Reference Library: Fauvism
'Les Fauves' (French for wild beasts) were a short-lived and loose grouping of early Modern artists whose works emphasized painterly qualities, and the use of deep color over the representational values retained by Impressionism. Fauvists simplified lines, made the subject of the painting easy to read, exaggerated perspectives and used brilliant but arbitrary colors. They also emphasized freshness and spontaneity over finish.
One of the fundamentals of the Fauves was expressed in 1888 by Paul Gauguin to Paul Sérusier,
:"How do you see these trees? They are yellow. So, put in yellow; this shadow, rather blue, paint it with pure ultramarine; these red leaves? Put in vermilion."
The name was given (humourously) to the group by art critic Louis Vauxcelles. In French, "Fauves" means "wild beasts." The painter Gustave Moreau was the movement's inspirational teacher, and a professor at the École des Beaux-Arts in Paris who pushed his students to think outside of the lines of formality and to follow their visions.
The leaders of the movement, Moreau's top students, were Henri Matisse and André Derain — friendly rivals of a sort, each with his own followers. The paintings, for example Matisse's 1908 The Dessert or Derain's The Two Barges, use powerful reds or other forceful colors to draw the eye. Matisse became the yang to Picasso's yin in the 20th century while time has trapped Derain at the century's beginning, a "wild beast" forever. Their disciples included Albert Marquet, Henri Manguin, Charles Camoin, the Belgian painter Henri Evenepoel, Jean Puy, Maurice de Vlaminck, Raoul Dufy, Othon Friesz, Georges Rouault, the Dutch painter Kees van Dongen, and Picasso's partner in Cubism, Georges Braque.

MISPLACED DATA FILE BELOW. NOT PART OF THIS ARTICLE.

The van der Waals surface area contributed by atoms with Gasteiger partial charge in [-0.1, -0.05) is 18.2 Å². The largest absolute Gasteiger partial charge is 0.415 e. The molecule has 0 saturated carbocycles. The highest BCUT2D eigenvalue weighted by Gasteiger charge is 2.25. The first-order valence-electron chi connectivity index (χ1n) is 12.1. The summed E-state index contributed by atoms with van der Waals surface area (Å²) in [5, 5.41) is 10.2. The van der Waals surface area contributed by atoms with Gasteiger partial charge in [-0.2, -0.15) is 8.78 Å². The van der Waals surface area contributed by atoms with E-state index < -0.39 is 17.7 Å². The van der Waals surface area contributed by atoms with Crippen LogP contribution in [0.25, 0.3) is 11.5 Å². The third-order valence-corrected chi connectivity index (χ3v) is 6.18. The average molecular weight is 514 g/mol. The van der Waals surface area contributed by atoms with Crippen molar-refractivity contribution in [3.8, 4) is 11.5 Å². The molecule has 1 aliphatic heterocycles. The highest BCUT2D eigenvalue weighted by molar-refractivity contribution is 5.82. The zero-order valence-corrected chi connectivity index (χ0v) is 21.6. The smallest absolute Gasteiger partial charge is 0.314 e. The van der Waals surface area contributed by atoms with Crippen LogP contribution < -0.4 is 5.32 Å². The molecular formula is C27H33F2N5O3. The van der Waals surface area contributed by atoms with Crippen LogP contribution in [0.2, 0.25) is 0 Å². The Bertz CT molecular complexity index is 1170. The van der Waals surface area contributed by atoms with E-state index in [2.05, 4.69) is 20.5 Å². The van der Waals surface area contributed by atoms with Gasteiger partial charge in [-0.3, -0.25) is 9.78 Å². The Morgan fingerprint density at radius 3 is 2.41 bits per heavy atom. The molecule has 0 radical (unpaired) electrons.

Fauvism, as a movement, had no concrete theories, and was short lived (they only had three exhibitions). Matisse was seen as a leader of the movement. He said he wanted to create art to delight; art as a decoration was his purpose; therefore his use of bright colors tries to maintain serenity of composition.
Among the influences of the movement were Paul Gauguin and Vincent van Gogh, both of whom had begun using colors in a brighter, more imaginative manner.
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